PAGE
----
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Spot pricing for DRAMs continues to fall

Posted: 30 Oct 2008     Print Version  Bookmark and Share

Keywords:DRAM market  spot pricing  NAND spot prices 

With the DRAM market still suffering from inventory in the channel combined with slowing PC demand, spot pricing fell for the twentieth consecutive week with 1-Gb DDR2 devices now priced at Rs.43.01 ($1.00), according to the latest report from research firm Gartner Inc. A year ago, the 1-Gb device was still priced above Rs.111.83 ($2.60); since then, it has seen a 62% decline in pricing.

The average spot pricing for all DRAMs was down 4.3 per cent compared to the previous week. Gartner reports: "With just five weeks of the holiday build left, the chances of a turnaround in the fourth quarter of 2008 without a major event are zero. The first quarter of 2009 will be weaker from a demand standpoint, so without significant supply cutbacks from the vendors, the start of 2009 looks to be as bleak as the end of 2008."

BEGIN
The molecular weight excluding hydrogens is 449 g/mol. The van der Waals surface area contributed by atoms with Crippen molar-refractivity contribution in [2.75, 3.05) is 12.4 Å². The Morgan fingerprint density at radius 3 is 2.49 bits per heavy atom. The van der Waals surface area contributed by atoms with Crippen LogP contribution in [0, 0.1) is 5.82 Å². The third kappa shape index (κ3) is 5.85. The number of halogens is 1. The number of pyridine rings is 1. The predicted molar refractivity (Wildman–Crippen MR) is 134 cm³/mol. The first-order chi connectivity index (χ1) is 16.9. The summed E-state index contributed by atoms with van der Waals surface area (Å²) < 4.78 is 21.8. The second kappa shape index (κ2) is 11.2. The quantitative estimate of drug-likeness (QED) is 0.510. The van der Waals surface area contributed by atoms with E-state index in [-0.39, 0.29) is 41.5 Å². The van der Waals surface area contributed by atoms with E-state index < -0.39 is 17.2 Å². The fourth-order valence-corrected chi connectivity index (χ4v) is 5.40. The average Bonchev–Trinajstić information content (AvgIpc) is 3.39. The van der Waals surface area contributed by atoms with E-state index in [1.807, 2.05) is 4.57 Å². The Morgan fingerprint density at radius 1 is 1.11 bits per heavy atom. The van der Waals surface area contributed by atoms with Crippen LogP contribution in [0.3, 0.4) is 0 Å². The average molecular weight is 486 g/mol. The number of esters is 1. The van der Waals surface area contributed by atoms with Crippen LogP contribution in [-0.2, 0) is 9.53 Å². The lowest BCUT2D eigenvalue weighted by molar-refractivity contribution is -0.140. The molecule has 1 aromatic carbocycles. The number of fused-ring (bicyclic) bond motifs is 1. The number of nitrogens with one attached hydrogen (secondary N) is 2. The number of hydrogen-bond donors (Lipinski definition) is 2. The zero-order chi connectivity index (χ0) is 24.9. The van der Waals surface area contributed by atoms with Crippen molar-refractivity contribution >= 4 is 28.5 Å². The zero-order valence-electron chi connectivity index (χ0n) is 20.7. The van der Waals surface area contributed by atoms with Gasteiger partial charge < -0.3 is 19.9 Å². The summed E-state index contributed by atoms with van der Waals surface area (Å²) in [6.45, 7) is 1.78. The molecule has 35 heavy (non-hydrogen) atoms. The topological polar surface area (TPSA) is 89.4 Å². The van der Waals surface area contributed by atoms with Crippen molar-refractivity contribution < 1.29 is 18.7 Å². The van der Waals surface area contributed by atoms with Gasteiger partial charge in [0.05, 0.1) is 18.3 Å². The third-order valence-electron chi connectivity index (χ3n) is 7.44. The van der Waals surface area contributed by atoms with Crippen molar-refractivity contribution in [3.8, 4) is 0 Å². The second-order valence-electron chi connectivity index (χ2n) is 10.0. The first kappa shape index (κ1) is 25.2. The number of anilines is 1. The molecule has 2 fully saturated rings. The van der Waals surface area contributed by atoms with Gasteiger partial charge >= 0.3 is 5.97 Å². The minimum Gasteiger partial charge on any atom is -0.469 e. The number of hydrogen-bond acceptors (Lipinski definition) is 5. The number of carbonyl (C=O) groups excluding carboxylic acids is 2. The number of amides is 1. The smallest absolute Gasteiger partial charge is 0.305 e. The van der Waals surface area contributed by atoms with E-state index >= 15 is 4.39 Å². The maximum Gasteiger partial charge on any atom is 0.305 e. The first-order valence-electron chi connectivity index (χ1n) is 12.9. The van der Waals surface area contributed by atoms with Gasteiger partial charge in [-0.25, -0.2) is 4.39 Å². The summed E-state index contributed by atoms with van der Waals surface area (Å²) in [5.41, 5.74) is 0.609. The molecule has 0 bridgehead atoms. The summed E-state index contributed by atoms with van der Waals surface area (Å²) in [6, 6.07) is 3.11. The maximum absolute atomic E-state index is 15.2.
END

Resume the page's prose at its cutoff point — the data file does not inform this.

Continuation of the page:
Similarly, recent NAND spot prices suffered a down trend, led by the 16-Gb mainstream parts, along with other legacy densities. The bright spots: 4-Gb and 8-Gb MLC parts, which experienced some price stability because of lower production volumes from Micron and Samsung amid modest demand. These parts will likely see some periodic price stability as a result of production cutbacks, but they ultimately will be pressured by persistent lower prices from 16-Gb and 32-Gb parts during the next six months, according to Gartner.

Gartner reports the weighted 1-GB average price was essentially flat, falling only about 1 cent to stand at $1.23. Recent earnings announcements from SanDisk and Samsung were consistent with Gartner's outlook for an oversupply situation persisting into the second quarter of 2009. Both companies expect a difficult pricing environment in the fourth quarter and a challenging first half of 2009.

As a result, Samsung's bit growth is expected to be in the low 80% range, which is considerably below Gartner's expectation in the last NAND supply-and-demand forecast. SanDisk has also pulled back on its NAND flash production expectations because it sold 30% of its manufacturing capacity to its partner Toshiba to generate cash and reduce debt obligations totalling about Rs.4,301.06 crore ($1 billion), said Gartner.

Gartner's preliminary insight into bit growth in 2008 is for about 135%, but believes it will likely be under 100% in 2009. The research firm says to expect a turbulent pricing environment and more reductions in capital spending as vendors struggle to be profitable, with little relief expected until the second half of the year.

-Gina Roos
EE Times Supply Network

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